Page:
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Terrible Two’s, they say, aka: Tantrums!!

Defiant behavior and lots of frustrations are a time of great stress for parents but a quickly passing milestone.

At this stage, your child will want to explore their environment on their terms and do what they want – all normal behavior.

So don’t sweat the small stuff and try and incorporate some of the suggestions listed below.



  1. Don’t have the language skills -they cannot express what they want or need.

  2. Want to practice the skills they have mastered - they are trying to assert their independence.

  3. They might not have the patience to wait their turn - They want to be in control.

  4. Learning about emotions has far too many (or maybe too few) limits.

  5. Their basic needs are not being met - they are tired, hungry, thirsty etc.

  6. Mood swings - They are over stimulated or just plain bored.


  1. Distract, distract, distract Toddlers have very short attention spans, so use this to your advantage. Introduce another option whilst not ignoring their feelings or recognizing their need to express them. i.e. communicate with your child.

  2. Give your child the words Many toddler tantrums stem from the fact that the child does not know how to tell you what they want. It is important to be aware of this and slow down so that you can model the words they should use when they are frustrated and need something. As they begin to use their new vocabulary, your toddler will require less and less prompting. The more words they use, the less behavior will be required to communicate with.

  3. Ignore (the behavior, but not the child) Sometimes, you as a parent can do nothing to snap the toddler out of a tantrum. In this case, try to ignore the “tantrum” as best as possible and focus on teaching the appropriate behavior.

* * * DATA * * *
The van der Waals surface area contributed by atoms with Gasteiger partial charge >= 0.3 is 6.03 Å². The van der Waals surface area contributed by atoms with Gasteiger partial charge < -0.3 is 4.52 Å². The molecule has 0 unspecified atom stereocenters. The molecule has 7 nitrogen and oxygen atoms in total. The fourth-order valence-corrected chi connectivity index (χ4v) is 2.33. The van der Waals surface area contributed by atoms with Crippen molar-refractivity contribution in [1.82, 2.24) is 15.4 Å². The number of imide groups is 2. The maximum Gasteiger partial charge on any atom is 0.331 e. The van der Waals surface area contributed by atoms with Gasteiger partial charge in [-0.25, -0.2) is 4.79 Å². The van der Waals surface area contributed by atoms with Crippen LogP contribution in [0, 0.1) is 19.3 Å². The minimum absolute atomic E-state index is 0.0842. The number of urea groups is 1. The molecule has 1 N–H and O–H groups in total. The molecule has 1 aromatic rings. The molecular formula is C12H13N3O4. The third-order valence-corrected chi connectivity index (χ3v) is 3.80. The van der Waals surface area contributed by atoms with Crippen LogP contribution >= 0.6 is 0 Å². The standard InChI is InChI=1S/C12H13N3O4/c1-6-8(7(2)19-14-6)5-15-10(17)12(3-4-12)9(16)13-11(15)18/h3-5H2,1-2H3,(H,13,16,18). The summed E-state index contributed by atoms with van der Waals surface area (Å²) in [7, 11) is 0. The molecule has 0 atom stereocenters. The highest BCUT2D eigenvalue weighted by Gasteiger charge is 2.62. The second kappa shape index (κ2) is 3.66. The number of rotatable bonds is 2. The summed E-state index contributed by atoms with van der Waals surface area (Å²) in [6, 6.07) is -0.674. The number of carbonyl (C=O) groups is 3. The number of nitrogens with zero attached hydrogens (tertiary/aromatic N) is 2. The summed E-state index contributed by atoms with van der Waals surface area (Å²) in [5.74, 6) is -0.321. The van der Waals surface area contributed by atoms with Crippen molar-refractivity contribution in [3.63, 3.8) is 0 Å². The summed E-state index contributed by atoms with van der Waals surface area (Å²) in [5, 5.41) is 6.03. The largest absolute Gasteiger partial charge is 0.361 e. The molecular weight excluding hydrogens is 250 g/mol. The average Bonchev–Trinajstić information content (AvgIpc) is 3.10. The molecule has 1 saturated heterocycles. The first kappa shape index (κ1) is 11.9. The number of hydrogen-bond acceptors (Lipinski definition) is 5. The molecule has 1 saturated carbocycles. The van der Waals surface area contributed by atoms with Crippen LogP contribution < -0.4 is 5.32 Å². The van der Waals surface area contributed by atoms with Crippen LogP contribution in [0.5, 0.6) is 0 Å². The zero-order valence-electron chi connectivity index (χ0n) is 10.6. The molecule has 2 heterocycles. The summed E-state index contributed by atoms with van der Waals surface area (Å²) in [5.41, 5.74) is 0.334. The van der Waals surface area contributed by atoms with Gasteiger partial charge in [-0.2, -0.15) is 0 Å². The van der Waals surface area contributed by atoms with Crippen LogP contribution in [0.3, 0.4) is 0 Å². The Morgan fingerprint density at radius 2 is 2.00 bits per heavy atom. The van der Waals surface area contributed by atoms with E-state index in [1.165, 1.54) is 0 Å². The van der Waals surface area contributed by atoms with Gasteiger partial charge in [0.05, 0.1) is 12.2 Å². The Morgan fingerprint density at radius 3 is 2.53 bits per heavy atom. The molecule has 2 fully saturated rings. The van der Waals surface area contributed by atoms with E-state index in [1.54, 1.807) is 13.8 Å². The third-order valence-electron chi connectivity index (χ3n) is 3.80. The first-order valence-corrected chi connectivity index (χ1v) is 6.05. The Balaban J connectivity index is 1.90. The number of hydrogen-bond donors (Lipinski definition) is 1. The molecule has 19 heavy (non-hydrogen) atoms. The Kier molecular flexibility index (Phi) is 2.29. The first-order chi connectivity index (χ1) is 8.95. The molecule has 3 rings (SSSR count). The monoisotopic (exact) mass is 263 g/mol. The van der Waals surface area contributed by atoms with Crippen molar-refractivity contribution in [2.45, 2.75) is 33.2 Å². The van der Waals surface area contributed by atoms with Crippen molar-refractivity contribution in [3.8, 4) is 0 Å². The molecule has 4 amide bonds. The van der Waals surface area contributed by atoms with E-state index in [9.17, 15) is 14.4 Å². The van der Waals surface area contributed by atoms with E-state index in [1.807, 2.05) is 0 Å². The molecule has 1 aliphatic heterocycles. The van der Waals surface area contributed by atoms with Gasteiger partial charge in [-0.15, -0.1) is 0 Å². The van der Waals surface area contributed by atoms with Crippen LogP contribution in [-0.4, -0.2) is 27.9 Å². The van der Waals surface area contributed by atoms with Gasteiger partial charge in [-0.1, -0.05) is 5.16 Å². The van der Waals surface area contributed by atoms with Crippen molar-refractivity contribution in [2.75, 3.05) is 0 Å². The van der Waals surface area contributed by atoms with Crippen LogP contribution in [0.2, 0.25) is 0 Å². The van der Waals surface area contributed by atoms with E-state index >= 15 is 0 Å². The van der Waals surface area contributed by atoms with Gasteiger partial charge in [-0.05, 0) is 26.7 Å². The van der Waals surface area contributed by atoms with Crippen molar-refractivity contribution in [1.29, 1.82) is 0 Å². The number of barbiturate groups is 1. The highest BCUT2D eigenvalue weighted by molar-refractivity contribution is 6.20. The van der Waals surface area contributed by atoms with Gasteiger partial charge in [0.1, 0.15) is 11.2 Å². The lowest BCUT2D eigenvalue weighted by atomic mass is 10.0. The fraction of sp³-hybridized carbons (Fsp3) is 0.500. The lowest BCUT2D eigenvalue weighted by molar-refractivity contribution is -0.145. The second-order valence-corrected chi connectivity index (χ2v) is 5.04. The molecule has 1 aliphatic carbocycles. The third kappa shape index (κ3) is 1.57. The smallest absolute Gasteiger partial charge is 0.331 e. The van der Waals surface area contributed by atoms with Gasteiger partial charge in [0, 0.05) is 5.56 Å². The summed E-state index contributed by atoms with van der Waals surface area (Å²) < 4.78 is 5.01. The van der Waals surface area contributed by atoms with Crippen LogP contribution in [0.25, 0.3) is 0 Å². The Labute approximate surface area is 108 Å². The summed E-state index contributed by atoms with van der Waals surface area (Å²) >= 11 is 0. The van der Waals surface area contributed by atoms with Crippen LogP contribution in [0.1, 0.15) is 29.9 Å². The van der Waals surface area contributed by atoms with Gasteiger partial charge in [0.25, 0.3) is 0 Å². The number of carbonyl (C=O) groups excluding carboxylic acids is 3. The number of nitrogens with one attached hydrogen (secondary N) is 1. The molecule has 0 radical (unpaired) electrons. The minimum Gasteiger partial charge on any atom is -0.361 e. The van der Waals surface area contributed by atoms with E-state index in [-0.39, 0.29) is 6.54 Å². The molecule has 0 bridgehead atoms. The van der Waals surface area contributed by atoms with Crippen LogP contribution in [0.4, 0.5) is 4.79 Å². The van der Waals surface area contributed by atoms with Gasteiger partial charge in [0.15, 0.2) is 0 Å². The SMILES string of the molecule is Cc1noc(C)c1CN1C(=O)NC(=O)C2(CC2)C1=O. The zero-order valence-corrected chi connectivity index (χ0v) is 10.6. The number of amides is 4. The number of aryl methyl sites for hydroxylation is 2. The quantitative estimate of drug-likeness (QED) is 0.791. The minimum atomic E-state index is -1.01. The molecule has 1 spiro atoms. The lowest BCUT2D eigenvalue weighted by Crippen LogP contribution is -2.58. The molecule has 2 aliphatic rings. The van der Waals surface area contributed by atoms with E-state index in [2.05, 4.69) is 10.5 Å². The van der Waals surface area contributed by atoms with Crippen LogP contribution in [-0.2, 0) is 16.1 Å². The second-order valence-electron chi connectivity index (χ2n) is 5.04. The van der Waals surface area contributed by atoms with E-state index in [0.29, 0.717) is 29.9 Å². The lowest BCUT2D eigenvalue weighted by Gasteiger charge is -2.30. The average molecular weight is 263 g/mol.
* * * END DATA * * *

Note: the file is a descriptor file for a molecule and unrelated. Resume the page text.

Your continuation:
4. In this case, ignore the negative behavior and give attention to others around you who are behaving correctly or displaying positive behavior.

  5. Take a break/change the situation Remove the toddler (or yourself) from the situation that is causing the frustration and when they are ready, give them extra love.

  6. Change the environment If the child is feeling “housebound”, “claustrophobic” from being restrained for too long, change the location, e.g. go outside, stop shopping etc.

  7. Set the limit - and follow through Toddlers are always testing boundaries and figuring out the rules. There are so many rules that they do not understand or know yet. As a parent, it is our responsibility to teach our children how things work and set expectations and consequences. Being consistent, however, is critical! Parents who are inconsistent and often change the rules tend to confuse and frustrate their toddlers, leading to further tantrums. Make your limits simple, reasonable and enforceable.

  8. Plan

  • Bring snacks if you will be out running errands and you think your child will be hungry/thirsty.

  • Try not to plan events for when your toddler should be napping/in bed, etc.

  • Do not over-schedule your day.

  • Bring toys or other items to distract your child whilst you are out and about.

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